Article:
Tennessee law requires nonprofit organizations to notify the Attorney General of certain extraordinary events, namely the merger of a nonprofit organization with a for-profit company, the sale of substantially all of a nonprofit organization's assets to a for-profit company, or the dissolution of a nonprofit organization.
Tennessee law requires notice to the Attorney General of these events at least 20 days prior to the close of the event. Once notice is given, the Attorney General's Office will request information from the nonprofit organization about the transaction. Depending on the size of the transaction, the information request may be brief or extensive.
Model information requests are available for review using the links below but may be tailored if the specific transaction is unusually large or complex. The Attorney General's Office will then review the information provided to make sure that nonprofit assets are being protected consistent with Tennessee law. In particular, the Attorney General's Office will evaluate the transaction to determine if the nonprofit organization is receiving fair market value for its assets.
In 2006 the Tennessee General Assembly passed the Public Benefit Hospital Sales and Conveyance Act. Under the new act, any nonprofit or community-owned hospital must provide written notice to the Attorney General 45 days before selling or transferring control of its assets. The hospital must also certify that each member of its board has been given a copy of the Public Benefit Hospital Sales and Conveyance Act of 2006.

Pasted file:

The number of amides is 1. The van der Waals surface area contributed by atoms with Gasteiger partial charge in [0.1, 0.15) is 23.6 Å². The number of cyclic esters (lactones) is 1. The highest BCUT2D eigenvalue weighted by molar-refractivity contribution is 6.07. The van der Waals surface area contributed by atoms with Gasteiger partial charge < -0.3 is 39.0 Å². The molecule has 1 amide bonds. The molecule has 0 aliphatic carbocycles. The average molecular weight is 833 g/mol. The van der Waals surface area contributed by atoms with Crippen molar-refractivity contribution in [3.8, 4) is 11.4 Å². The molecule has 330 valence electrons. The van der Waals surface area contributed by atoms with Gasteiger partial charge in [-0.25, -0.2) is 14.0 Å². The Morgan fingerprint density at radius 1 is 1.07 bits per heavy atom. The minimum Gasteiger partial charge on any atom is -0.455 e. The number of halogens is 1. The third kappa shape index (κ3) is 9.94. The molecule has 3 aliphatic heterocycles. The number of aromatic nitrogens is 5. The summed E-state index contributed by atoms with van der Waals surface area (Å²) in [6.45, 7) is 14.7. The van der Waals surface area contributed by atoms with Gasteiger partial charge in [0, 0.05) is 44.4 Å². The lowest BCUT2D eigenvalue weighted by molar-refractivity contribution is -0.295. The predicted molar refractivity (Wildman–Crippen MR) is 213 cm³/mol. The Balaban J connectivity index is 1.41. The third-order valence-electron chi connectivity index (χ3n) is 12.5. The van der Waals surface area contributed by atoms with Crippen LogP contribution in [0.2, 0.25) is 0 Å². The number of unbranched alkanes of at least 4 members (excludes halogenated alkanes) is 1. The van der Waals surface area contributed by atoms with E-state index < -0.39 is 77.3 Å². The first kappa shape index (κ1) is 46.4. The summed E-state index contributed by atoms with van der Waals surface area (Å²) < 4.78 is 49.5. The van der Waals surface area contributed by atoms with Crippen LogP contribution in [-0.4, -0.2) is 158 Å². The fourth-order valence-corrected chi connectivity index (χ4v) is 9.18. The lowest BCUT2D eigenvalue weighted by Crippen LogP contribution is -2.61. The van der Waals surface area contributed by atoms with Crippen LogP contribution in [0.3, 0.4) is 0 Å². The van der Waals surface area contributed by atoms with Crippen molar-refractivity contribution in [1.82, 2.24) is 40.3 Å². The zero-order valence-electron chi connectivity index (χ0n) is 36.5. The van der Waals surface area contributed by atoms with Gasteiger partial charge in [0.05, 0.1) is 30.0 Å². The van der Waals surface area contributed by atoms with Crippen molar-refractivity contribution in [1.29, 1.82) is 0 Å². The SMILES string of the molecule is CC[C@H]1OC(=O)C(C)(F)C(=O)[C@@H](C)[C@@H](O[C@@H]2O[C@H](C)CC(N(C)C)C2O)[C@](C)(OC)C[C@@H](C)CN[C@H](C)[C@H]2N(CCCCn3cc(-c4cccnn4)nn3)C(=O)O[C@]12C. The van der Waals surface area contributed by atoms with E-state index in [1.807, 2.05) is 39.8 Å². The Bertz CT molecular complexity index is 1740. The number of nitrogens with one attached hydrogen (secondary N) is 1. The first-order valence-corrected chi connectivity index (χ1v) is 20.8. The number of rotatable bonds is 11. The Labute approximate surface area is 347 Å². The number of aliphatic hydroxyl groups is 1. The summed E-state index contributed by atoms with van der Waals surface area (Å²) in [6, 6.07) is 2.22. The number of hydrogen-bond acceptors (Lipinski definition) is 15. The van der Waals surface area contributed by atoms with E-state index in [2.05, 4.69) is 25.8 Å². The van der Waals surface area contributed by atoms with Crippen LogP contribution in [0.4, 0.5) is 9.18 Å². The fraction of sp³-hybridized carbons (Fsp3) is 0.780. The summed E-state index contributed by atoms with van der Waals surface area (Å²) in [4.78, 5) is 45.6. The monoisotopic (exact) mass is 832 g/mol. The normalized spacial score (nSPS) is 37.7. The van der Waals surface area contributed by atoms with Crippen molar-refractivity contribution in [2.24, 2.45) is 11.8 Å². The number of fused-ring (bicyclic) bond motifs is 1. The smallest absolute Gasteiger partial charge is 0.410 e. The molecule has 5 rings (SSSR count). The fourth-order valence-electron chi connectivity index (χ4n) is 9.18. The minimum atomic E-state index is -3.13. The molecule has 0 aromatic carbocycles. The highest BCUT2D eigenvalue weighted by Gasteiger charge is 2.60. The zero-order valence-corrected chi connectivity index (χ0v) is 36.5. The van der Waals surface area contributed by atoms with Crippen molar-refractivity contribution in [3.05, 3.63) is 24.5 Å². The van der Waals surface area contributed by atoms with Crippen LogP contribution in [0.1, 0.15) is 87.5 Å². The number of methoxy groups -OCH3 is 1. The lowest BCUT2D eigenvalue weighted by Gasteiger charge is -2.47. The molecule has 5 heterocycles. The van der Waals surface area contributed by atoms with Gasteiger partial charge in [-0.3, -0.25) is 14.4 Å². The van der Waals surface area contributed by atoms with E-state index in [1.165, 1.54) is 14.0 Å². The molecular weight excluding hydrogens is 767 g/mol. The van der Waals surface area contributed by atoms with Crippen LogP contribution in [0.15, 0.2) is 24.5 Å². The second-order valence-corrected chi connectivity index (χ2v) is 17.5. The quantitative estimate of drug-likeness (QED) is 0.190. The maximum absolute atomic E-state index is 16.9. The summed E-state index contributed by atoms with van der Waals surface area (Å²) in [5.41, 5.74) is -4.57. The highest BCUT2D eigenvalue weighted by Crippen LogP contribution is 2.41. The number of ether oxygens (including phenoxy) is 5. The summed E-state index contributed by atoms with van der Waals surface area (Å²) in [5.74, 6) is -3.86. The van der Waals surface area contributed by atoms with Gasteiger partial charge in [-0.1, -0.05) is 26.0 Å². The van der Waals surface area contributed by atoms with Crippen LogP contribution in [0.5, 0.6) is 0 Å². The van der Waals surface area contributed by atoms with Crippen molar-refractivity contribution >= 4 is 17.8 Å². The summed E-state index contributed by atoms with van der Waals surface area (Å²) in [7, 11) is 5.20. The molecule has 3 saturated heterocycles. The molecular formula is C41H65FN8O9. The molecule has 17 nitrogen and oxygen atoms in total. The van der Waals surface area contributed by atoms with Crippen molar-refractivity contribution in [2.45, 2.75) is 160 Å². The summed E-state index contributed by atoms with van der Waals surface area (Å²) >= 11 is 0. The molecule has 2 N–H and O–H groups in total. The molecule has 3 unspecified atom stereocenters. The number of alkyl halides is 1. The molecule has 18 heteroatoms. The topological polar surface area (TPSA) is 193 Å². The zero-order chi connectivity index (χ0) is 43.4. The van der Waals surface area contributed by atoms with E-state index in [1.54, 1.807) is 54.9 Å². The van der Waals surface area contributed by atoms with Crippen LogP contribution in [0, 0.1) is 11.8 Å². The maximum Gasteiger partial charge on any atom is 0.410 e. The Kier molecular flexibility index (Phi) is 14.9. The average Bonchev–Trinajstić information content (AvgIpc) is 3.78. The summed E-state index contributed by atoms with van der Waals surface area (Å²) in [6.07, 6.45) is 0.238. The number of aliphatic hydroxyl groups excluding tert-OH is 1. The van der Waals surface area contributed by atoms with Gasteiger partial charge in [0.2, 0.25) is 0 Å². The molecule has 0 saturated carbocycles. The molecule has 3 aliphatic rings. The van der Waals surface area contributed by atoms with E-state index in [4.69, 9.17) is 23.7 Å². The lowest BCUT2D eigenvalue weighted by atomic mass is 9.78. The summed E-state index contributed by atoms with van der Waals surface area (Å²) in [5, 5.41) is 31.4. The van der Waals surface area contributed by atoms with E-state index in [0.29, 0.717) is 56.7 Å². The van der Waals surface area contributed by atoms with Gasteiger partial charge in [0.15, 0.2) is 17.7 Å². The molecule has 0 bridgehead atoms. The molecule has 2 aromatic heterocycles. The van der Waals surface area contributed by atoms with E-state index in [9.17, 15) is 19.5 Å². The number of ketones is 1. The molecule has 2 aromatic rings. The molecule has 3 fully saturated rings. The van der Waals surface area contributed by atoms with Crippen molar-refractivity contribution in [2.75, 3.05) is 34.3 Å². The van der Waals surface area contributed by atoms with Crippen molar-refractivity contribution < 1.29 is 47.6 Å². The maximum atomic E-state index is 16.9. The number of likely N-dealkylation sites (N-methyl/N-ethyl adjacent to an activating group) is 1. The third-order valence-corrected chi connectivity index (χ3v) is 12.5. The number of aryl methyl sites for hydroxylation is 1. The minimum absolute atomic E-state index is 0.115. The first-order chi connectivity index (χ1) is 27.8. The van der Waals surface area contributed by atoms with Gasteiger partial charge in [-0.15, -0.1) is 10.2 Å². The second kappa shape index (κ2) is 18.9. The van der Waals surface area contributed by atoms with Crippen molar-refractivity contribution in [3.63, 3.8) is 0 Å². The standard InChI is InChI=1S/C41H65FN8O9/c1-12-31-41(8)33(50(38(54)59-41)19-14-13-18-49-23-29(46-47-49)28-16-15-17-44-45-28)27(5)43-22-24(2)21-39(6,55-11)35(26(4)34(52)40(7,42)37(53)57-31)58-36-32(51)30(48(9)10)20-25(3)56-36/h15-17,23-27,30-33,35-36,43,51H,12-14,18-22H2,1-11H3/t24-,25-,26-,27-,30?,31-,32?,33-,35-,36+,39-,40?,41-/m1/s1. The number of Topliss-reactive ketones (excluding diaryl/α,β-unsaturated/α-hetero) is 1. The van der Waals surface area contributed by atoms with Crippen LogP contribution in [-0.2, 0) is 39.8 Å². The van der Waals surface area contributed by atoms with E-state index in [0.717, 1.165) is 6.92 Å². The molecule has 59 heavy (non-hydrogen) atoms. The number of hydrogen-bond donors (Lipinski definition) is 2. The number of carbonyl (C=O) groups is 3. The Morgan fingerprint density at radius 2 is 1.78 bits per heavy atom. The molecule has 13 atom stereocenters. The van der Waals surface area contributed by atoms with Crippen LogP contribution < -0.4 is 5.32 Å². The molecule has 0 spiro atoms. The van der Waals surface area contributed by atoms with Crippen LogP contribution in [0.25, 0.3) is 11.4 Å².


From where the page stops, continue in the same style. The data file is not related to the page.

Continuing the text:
Once the Attorney General receives notice of a proposed hospital sale or transfer, the Office of the Attorney General will request additional information from both the seller and buyer concerning the transaction. In addition, within five days of receipt of notice by the Office of the Attorney General, the hospital must also publish notice of the proposed transaction in at least one local, widely read newspaper. As with other transactions involving nonprofit organizations, sales of public benefit hospitals must be fair to the nonprofit or governmental organizations involved.
Persons wishing to comment on a proposed hospital transaction may do so by writing
directly to the Attorney General at 425 Fifth Avenue North, Nashville, Tennessee 37243.
Charitable trusts are trusts created for the relief of poverty, the advancement of education or religion, the promotion of health, governmental or municipal purposes or other purposes the achievement of which is beneficial to the community. Charitable trusts are subject to the provisions of the Tennessee Uniform Trust Code, and may also be subject to the provisions of the Charitable Beneficiaries Act of 1997, the Uniform Prudent Investors Act, and the Uniform Prudent Management of Institutional Funds Act.
Under the Charitable Beneficiaries Act of 1997, the Attorney General is given the duty to represent the interest of charitable beneficiaries, potential charitable beneficiaries and the people of the State of Tennessee in all proceedings involving charitable gifts, including charitable trusts. In addition, under the Uniform Trust Code, the Attorney General is given the status of a qualified beneficiary. As such, the Attorney General is required to be a party in any judicial or nonjudicial proceeding involving a charitable trust.
The Internal Revenue Service requires private foundations to provide copies of Form 990-PFs to state attorneys general. To determine whether your foundation must send a copy of its 990-PF to the Tennessee Attorney General's Office, consult the IRS website. Mail copies of the forms to the following address:
Tennessee Attorney General
P. O. Box 20207
Nashville, TN 37202-0207